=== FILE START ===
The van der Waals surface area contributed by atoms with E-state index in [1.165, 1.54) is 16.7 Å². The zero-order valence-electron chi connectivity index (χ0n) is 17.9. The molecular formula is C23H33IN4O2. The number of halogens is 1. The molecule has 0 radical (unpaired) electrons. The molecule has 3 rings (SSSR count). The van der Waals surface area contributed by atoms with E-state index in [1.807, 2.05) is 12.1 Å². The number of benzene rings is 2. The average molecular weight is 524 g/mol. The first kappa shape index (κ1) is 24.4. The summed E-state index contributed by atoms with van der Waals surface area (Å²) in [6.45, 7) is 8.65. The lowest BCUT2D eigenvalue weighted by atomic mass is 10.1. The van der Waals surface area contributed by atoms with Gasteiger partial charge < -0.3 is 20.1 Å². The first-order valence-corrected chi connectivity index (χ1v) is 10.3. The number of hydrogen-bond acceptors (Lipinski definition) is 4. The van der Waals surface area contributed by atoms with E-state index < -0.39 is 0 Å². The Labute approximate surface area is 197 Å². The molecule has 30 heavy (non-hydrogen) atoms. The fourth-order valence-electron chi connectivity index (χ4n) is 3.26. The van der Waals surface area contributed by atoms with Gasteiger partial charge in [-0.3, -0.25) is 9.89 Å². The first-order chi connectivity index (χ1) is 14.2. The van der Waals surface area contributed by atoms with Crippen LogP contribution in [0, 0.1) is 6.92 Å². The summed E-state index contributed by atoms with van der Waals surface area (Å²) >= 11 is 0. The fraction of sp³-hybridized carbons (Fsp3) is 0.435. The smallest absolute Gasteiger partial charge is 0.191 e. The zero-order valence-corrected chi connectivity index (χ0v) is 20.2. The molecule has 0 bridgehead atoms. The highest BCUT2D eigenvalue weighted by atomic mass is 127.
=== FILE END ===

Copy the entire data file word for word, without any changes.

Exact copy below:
The van der Waals surface area contributed by atoms with E-state index in [1.165, 1.54) is 16.7 Å². The zero-order valence-electron chi connectivity index (χ0n) is 17.9. The molecular formula is C23H33IN4O2. The number of halogens is 1. The molecule has 0 radical (unpaired) electrons. The molecule has 3 rings (SSSR count). The van der Waals surface area contributed by atoms with E-state index in [1.807, 2.05) is 12.1 Å². The number of benzene rings is 2. The average molecular weight is 524 g/mol. The first kappa shape index (κ1) is 24.4. The summed E-state index contributed by atoms with van der Waals surface area (Å²) in [6.45, 7) is 8.65. The lowest BCUT2D eigenvalue weighted by atomic mass is 10.1. The van der Waals surface area contributed by atoms with Gasteiger partial charge < -0.3 is 20.1 Å². The first-order valence-corrected chi connectivity index (χ1v) is 10.3. The number of hydrogen-bond acceptors (Lipinski definition) is 4. The van der Waals surface area contributed by atoms with E-state index < -0.39 is 0 Å². The Labute approximate surface area is 197 Å². The molecule has 30 heavy (non-hydrogen) atoms. The fourth-order valence-electron chi connectivity index (χ4n) is 3.26. The van der Waals surface area contributed by atoms with Gasteiger partial charge in [-0.3, -0.25) is 9.89 Å². The first-order chi connectivity index (χ1) is 14.2. The van der Waals surface area contributed by atoms with Crippen LogP contribution in [0, 0.1) is 6.92 Å². The summed E-state index contributed by atoms with van der Waals surface area (Å²) >= 11 is 0. The fraction of sp³-hybridized carbons (Fsp3) is 0.435. The smallest absolute Gasteiger partial charge is 0.191 e. The zero-order valence-corrected chi connectivity index (χ0v) is 20.2. The molecule has 0 bridgehead atoms. The highest BCUT2D eigenvalue weighted by atomic mass is 127.